Systems Automation: The Ultimate Time Leverage Strategy

Setting up automated business processes can deliver the greatest time leverage of all. For example, I developed an automated opt-in procedure for this website that builds relationships by delivering value to new visitors. The automation provides huge time leverage by converting visitors to subscribers and later to customers without me personally sending a single email… and the risk is zero.

This system does the work of many employees at a fraction of the cost by running 24/7 with unlimited scalability. You can surf this site and notice all the different ways you are incentivized to subscribe. There are free courses, books, calculators, PDF downloads (even in this article), resource guides, and other incentives – all operating 100% on autopilot to give value by building trust and relationship with new subscribers. It’s an entire business system that accelerates growth while reducing risk.

Compare that to producing a presentation that I might deliver one time to a single group of people. They both qualify as leverage, but the sales presentation is a project that gives a linear return on my time because it must be repeated over and over, with each instance consuming more time to produce only linear value. Both sell products and both are productive time, but the project is limited while the process is highly leveraged.

Time Leverage – Summary

The goal of time leverage is to release your income growth from the boundaries of time, and to get more stuff done without using any of your time. The Leverage Equation provides much more detail with action steps and exercises showing you how to achieve those two goals. As a quick overview:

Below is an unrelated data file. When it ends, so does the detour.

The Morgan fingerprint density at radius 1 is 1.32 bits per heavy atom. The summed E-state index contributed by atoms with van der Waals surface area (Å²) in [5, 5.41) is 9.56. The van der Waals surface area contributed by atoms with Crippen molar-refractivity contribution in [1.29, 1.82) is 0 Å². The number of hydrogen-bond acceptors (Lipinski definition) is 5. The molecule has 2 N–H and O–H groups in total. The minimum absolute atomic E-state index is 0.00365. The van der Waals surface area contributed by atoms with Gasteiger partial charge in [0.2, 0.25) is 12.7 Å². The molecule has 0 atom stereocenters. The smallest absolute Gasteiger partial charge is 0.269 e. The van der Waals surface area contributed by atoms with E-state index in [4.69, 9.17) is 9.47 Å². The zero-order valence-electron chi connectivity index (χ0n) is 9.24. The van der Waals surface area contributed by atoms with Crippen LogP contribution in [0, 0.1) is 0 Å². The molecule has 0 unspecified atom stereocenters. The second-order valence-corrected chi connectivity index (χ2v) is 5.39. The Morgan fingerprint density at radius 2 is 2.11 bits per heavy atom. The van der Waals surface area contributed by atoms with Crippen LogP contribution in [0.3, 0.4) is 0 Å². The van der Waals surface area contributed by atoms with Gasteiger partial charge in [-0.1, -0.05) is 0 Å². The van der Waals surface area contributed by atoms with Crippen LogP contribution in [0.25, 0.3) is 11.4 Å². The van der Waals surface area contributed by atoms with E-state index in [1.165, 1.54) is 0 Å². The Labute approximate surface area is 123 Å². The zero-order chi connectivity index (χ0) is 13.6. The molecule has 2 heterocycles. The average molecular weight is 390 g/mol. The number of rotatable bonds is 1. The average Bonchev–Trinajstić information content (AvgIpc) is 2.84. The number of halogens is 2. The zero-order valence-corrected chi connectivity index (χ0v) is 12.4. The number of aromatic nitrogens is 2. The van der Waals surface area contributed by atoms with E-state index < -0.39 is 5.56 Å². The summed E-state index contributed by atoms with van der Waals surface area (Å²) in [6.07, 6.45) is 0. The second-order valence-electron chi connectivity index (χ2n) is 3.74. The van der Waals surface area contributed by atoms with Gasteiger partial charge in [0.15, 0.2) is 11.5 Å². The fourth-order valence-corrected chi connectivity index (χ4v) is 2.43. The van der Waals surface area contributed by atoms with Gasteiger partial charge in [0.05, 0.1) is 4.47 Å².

1. The first step is to increase the proportion of truly productive time in your day. You want to recover those marginal hours that will literally double and triple your total productivity.
  2. The next step is to delegate projects so you can multiply the amount of time you spend working toward your goals, thus accelerating your progress.
  3. Next, increase your time leverage from linear project leverage to the more valuable process. Identify all repeating functions in your business, investing, and career that don’t need your active involvement so you can delegate them.
  4. Finally, you can further increase leverage by replacing human time from the production equation with scalable business system automation using technology and systems leverage.

The goal is to get more work done at a lower cost so you can create more profit while working less. This reduces your risk while accelerating your success.

Technology and Systems Leverage – How to Set Up a Scalable Model Once So the Systems Can Do the Work Thousands Of Times

Your goal with systems leverage is to convert all activities required to run your business into standardized processes so they automatically deliver your business’s value proposition without any input from you.

The result is a scalable, efficient, profitable business that also gives you time freedom.

Systems leverage is interconnected with time leverage because you pay the price of time upfront to create the system, but the system does the work down the road without requiring your time.

I define a system as a set of standard operating procedures that produces consistent results for the business regardless of the contractor, employee, or technology using it. Think of it like the recipe you’d use to bake a cake, describing the exact steps to follow and the exact ingredients to use for each step in the process.